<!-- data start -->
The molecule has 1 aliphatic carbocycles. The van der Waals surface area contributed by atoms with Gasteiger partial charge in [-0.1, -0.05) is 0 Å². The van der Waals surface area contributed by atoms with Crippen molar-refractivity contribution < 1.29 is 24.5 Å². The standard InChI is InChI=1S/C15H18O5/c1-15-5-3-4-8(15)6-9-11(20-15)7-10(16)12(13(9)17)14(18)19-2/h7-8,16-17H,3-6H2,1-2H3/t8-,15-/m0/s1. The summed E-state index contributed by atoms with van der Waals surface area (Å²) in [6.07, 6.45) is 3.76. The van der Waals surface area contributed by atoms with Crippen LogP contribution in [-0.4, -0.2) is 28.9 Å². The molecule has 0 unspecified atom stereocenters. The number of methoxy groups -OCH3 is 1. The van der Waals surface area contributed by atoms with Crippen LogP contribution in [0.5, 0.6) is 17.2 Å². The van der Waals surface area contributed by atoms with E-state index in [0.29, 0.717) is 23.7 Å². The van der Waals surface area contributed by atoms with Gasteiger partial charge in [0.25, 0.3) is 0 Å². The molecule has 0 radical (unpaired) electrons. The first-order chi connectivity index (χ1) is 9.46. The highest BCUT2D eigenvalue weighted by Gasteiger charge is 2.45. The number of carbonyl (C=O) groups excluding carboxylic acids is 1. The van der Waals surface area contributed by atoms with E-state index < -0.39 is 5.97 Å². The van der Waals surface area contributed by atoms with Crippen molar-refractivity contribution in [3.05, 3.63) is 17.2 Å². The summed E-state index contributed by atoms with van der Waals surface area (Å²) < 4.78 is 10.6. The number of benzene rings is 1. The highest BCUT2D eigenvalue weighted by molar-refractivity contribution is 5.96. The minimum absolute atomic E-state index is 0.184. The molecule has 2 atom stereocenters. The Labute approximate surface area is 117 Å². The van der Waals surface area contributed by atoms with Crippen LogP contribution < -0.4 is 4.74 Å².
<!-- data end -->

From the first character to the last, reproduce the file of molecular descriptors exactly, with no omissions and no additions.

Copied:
The molecule has 1 aliphatic carbocycles. The van der Waals surface area contributed by atoms with Gasteiger partial charge in [-0.1, -0.05) is 0 Å². The van der Waals surface area contributed by atoms with Crippen molar-refractivity contribution < 1.29 is 24.5 Å². The standard InChI is InChI=1S/C15H18O5/c1-15-5-3-4-8(15)6-9-11(20-15)7-10(16)12(13(9)17)14(18)19-2/h7-8,16-17H,3-6H2,1-2H3/t8-,15-/m0/s1. The summed E-state index contributed by atoms with van der Waals surface area (Å²) in [6.07, 6.45) is 3.76. The van der Waals surface area contributed by atoms with Crippen LogP contribution in [-0.4, -0.2) is 28.9 Å². The molecule has 0 unspecified atom stereocenters. The number of methoxy groups -OCH3 is 1. The van der Waals surface area contributed by atoms with Crippen LogP contribution in [0.5, 0.6) is 17.2 Å². The van der Waals surface area contributed by atoms with E-state index in [0.29, 0.717) is 23.7 Å². The van der Waals surface area contributed by atoms with Gasteiger partial charge in [0.25, 0.3) is 0 Å². The molecule has 0 radical (unpaired) electrons. The first-order chi connectivity index (χ1) is 9.46. The highest BCUT2D eigenvalue weighted by Gasteiger charge is 2.45. The number of carbonyl (C=O) groups excluding carboxylic acids is 1. The van der Waals surface area contributed by atoms with E-state index < -0.39 is 5.97 Å². The van der Waals surface area contributed by atoms with Crippen molar-refractivity contribution in [3.05, 3.63) is 17.2 Å². The summed E-state index contributed by atoms with van der Waals surface area (Å²) < 4.78 is 10.6. The number of benzene rings is 1. The highest BCUT2D eigenvalue weighted by molar-refractivity contribution is 5.96. The minimum absolute atomic E-state index is 0.184. The molecule has 2 atom stereocenters. The Labute approximate surface area is 117 Å². The van der Waals surface area contributed by atoms with Crippen LogP contribution < -0.4 is 4.74 Å².